The Syrian Arab Republic is surrounded by Turkey, Iraq. Jordan, Israel, Lebanon, and the Mediterranean in Western Asia. It is bestrewn with lush plains, highlands, and deserts. Various ethnic and religious communities such as the Syrian Arabs, Assyrians, Kurds, Turkmens, Circassians, Armenians, Sunnis, Christians, Shiites, Yazidis, and Salafis have emerged in the country. Its capital city Damascus and the city of Aleppo are one of the oldest cities in the world. Read along to learn about the history of Syrian banknotes.
The country’s national currency is the Syrian Lira (pound) which is divided into 100 piastres. Introduced in 1919, the lira replaced the Egyptian pound which was in circulation in the French and British territories following the collapse of the Ottoman Empire. Issuance of Syrian lira banknotes, as well as the Lebanese livre, is the responsibility of the Bank of Syria which was established on January 2, 1919. The first series of notes were issued between 1919 and 1920. These banknotes bear the bank name “Banque de Syrie” but they were used in Lebanon and Syria alike.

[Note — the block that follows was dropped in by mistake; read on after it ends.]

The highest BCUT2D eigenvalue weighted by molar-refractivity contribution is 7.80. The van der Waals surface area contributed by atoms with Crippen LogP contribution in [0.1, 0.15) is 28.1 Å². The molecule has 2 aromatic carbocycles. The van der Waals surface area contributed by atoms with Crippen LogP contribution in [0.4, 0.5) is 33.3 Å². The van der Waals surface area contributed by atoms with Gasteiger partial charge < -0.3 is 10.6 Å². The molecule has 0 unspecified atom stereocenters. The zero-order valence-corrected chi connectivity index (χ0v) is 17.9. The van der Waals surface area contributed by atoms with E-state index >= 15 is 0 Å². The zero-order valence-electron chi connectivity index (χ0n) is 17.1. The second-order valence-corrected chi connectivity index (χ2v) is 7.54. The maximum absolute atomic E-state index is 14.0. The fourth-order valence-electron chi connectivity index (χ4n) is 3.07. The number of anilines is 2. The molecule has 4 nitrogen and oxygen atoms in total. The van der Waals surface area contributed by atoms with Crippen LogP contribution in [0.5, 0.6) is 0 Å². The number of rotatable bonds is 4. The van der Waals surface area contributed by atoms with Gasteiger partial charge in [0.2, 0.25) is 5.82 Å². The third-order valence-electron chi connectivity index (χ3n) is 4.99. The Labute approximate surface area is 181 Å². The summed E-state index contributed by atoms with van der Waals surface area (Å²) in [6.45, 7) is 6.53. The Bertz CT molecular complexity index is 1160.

In 1924, the bank was renamed Bank of Syria and Greater Lebanon. The year after, it started issuing separate banknotes for Lebanon and Syria, although both versions were circulating in both nations. These notes can be distinguished by the country name in Arabic on the upper obverse and in French on the reverse. In 1958, the French text on Syrian banknotes was taken out and replaced by English.
Formation Of The Central Bank
In March 1953, the Central Bank of Syria was formed and in addition it started its operation on August 1, 1956. The first family of notes was designed with the Syrian Republic coat of arms depicting the Hawk of Quraish with the national flag as its shield and holding a scroll with inscriptions that read “Syrian Arab Republic” in Arabic.
Modern Syrian Banknotes
In 2010, a new set of banknotes designed by Austrian designer Robert Kalina is released into the general public. These were in denominations of 50, 100, and 200 Syrian pounds and were also printed by Oesterreichische Banknoten und Sicherheitsdruck. Another set of notes was issued introduced between 2015 and 2017. These are in 500, 1,000, and 2,000 denominations and featured the Opera House, the Umayyad mosque, and also the ancient Roman amphitheater, respectively.